While paralysis is often the result of a spinal cord injury, there are also a variety of conditions—both congenital and acquired—that can cause paralysis.
Specific conditions that cause paralysis include:
- Amyotrophic lateral sclerosis (ALS)— This is motor neuron disease that affect the communication links between the nervous system and the voluntary muscles of the body.
- Arteriovenous Malformations (AVMs)—Defects of the circulatory system that are thought to arise before or shortly after birth, malformations at the spinal cord can cause paralysis and loss of coordination in one part of the body.
- Cerebral Palsy—This is a group of conditions characterized by faulty development or damage to the brain, which causes inadequate control of movement and sometimes paralysis.
- Friedrich’s Ataxia—This is an inherited disease that causes progressive damage to the nervous system, and can result in paralysis.
- Guillain-Barre— In this disorder the body’s immune system attacks part of the peripheral nervous system, and can result in varying degrees of temporary and permanent paralysis.
- Leukodystrophies— These are hereditary, progressive disorders that affect the brain, spinal cord, and peripheral nerves.
- Multiple Sclerosis (MS)— MS is a chronic disease of the central nervous system, and can be characterized by mild symptoms, or more severe symptoms such as paralysis.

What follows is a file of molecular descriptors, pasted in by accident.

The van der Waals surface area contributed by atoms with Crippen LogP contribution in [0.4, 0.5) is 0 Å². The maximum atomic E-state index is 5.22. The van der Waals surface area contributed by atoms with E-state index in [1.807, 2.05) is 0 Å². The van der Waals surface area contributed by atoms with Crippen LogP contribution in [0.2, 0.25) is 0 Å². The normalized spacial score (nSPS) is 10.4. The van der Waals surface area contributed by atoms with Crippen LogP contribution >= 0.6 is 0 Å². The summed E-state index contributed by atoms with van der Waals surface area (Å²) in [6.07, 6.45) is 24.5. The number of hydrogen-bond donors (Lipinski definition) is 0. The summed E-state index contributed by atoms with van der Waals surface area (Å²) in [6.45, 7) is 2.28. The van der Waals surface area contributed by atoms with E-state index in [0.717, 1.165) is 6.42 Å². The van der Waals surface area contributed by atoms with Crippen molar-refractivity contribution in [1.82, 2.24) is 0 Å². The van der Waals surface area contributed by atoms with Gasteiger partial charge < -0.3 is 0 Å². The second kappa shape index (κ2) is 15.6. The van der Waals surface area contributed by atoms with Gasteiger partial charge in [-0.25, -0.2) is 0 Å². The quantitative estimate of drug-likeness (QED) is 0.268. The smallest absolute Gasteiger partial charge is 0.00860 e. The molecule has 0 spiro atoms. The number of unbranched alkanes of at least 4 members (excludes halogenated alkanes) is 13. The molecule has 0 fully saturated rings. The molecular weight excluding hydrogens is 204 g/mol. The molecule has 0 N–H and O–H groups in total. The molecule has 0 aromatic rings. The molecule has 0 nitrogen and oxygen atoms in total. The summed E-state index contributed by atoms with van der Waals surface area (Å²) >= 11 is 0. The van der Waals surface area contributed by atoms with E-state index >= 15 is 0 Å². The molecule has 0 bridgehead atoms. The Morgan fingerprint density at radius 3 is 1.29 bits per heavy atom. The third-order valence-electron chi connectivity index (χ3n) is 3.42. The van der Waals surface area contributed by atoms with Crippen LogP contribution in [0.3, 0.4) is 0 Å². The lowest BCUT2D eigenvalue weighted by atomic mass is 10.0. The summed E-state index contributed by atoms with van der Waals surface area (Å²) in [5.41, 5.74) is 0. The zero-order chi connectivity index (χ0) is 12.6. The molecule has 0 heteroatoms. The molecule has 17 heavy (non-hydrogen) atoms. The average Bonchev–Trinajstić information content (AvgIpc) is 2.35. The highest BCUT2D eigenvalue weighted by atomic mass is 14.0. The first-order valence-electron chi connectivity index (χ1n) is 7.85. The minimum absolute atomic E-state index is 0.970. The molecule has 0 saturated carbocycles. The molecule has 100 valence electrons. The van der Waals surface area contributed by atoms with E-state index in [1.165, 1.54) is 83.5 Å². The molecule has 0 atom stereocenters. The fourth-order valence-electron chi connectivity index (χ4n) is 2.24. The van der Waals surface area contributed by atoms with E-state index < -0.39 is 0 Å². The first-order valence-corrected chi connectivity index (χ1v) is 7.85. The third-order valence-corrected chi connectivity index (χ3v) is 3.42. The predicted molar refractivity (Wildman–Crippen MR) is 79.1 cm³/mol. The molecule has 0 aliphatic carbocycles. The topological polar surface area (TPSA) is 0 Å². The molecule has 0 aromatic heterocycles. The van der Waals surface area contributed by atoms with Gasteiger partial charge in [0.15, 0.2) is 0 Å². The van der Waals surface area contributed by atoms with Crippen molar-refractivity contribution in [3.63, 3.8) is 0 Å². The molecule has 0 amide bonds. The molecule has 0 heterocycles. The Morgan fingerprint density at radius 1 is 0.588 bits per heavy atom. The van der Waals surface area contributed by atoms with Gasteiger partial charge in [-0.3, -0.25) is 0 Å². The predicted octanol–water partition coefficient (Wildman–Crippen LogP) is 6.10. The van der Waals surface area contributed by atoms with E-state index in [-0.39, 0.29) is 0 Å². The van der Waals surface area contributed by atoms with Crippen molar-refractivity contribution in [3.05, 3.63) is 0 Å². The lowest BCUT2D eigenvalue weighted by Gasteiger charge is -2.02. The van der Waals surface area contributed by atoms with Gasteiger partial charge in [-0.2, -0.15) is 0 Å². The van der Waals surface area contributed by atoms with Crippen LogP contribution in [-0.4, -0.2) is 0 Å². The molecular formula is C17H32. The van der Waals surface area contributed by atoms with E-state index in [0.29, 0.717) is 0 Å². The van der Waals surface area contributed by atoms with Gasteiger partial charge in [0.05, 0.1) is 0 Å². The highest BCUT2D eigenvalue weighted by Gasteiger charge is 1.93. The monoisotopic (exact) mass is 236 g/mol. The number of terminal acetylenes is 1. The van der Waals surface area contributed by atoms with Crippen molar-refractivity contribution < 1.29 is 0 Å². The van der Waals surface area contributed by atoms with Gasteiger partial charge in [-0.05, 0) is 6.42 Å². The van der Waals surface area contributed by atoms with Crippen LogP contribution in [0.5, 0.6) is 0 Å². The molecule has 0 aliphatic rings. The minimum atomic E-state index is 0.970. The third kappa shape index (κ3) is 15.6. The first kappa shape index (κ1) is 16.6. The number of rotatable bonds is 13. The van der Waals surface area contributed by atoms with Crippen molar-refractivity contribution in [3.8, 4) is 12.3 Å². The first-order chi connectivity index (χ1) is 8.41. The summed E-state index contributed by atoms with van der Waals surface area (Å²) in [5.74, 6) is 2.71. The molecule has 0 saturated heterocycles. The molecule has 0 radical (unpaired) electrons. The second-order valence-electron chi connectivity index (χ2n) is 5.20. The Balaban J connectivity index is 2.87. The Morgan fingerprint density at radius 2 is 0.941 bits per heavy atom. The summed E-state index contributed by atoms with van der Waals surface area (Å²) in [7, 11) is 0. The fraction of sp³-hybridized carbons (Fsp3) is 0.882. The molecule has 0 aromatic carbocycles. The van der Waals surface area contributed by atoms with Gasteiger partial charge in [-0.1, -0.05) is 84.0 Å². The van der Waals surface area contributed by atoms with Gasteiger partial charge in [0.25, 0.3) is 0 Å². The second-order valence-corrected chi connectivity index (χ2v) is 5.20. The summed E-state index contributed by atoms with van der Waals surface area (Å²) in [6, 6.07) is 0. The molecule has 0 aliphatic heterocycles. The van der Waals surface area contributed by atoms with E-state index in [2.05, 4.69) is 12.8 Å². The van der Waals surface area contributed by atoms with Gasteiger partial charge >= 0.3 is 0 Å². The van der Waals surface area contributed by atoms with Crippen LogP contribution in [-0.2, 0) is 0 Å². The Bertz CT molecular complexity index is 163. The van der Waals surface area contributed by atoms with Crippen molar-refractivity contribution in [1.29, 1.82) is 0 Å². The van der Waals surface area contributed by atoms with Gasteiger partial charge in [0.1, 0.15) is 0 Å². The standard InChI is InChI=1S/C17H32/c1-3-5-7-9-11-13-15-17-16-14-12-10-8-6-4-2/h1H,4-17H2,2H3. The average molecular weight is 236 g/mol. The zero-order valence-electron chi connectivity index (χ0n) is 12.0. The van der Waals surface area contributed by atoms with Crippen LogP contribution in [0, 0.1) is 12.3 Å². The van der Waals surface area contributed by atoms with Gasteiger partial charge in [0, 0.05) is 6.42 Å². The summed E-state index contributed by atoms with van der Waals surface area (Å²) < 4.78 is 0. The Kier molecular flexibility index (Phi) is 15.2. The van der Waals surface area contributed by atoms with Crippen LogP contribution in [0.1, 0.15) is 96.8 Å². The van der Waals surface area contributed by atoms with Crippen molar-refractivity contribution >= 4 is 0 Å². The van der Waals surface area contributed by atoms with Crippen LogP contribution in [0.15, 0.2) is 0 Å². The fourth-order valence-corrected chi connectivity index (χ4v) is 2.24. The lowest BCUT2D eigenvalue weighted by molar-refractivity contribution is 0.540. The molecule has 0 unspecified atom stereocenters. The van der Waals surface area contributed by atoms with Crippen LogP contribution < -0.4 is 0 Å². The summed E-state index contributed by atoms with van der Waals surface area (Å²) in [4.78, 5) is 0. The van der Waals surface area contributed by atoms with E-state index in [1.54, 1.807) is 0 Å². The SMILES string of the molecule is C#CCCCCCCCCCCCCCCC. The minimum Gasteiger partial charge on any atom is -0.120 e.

- Spina Bifida— Spina Bifida is a type of neural tube defect in which the spinal cord column doesn’t completely close. The most serious form of spina bifida includes paralysis below the area of the lesion.
- Spinal Muscular Atrophy (SMA)— SMA is a inherited neuromuscular disease that affects nerve cells and the control of voluntary muscles. The neuron cells in the spinal cord disintegrate, and therefore can’t carry messages to muscles. Mild to complete paralysis is often the result.
Treatment of Conditions that Result in Paralysis
In some situations that involve disease or birth conditions the long-term outcome can be dependent upon the type of treatment and care received. Other situations involve the treatment of symptoms only. Your doctor will be able to tell you exactly what to expect, as well as what treatments are best for your particular condition.